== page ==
I highly recommend reading “The Great Stem Cell Error,” an oped by Tom Bethell in The American Spectator. He makes some excellent points about the hype over embryonic stem cell research. I could summarize a few of the key points, but wont. Instead, read it!
As many of us get ready to leave to celebrate Christmas with our families, let us end on a high note with some inspirational Christmas stories from this year (For the three people who have missed it, This Day in History/Quote of the Day will return when I do next week.)
First off let us look at Santa’s helpers who work on his behalf in all the malls. A recent survey found that 90 percent say they get their beards pulled daily; About half nearly lose their glasses from clutchy kids every shift; Some 60 percent are sneezed or coughed on up to 10 times a day; About a third have been wet on and more than half say they get their boots stepped on as many as 10 times a day. Despite all this the survey, commissioned by Auntie Anne’s pretzel shops, revealed that Santa’s love their jobs.
“Everybody comes in a good mood and that puts me in a good mood,” said Steve Macarus, 39, of Elgin, who was playing Santa at Navy Pier on Wednesday. “It’s the best job I’ve ever had,” said Johnson, a retired printer. “There’s no, ‘Aw, do I have to go to work today?’ I look forward to it.”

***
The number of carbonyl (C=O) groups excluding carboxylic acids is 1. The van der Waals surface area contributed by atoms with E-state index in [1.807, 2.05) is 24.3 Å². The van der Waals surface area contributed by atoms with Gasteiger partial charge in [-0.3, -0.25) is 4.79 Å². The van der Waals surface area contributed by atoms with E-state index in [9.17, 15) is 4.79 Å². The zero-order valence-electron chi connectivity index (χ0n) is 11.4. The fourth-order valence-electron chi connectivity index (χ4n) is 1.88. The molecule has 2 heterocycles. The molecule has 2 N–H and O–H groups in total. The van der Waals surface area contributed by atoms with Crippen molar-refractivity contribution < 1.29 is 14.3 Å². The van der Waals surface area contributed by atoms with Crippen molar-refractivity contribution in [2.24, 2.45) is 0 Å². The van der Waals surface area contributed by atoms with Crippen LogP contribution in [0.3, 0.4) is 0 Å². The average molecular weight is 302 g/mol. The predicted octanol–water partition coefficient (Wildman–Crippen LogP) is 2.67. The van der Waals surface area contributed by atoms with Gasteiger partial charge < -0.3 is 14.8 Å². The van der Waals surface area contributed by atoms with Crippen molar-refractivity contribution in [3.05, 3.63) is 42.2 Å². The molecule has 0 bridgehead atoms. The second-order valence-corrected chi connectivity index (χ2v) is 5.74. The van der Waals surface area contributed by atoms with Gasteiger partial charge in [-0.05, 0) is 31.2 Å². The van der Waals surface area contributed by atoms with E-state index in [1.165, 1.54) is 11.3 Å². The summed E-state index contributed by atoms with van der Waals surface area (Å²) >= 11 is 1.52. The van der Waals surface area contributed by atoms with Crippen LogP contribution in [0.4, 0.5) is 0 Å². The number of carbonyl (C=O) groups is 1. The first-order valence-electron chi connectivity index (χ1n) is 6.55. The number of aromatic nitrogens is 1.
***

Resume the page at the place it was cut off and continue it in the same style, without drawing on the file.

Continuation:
The only number from the survey I have a dispute with is:
Some 75 percent of kids say they’ve been good all year, the survey reported.
Now going to Vermont and a story that we hear a version of every year. A good hearted soul in Barre, VT put a coin from 1908 that is potentially worth up to $14,000 into one of the Salvation Army’s red kettles. You can donate any type of coin you want to the Red Cross here.
From Maine comes the story of how for “15 years, the Worcester Wreath Co. in Harrington has been taking Christmas wreaths to the Arlington National Cemetery in Washington, D.C., to decorate the graves of fallen U.S. soldiers and sailors. A burst of publicity this year came with two developments. First, instead of just focusing on the Arlington cemetery, the company started what it calls “Wreaths Across America” and sent six wreaths each to 230 state and national cemeteries in the 50 states and Puerto Rico. The expansion was the bright idea of Karen Worcester, who with her husband, Merrill Worcester owns and runs the company.” The picture on the blog is from their current laying of the wreaths.
Finally for any last minute shoppers with $18,920.59 to spare might I suggest you pick up the Twelve Days of Christmas? Every year PNCtabulates the cost and this year saw it getting close to the $19 thousand mark: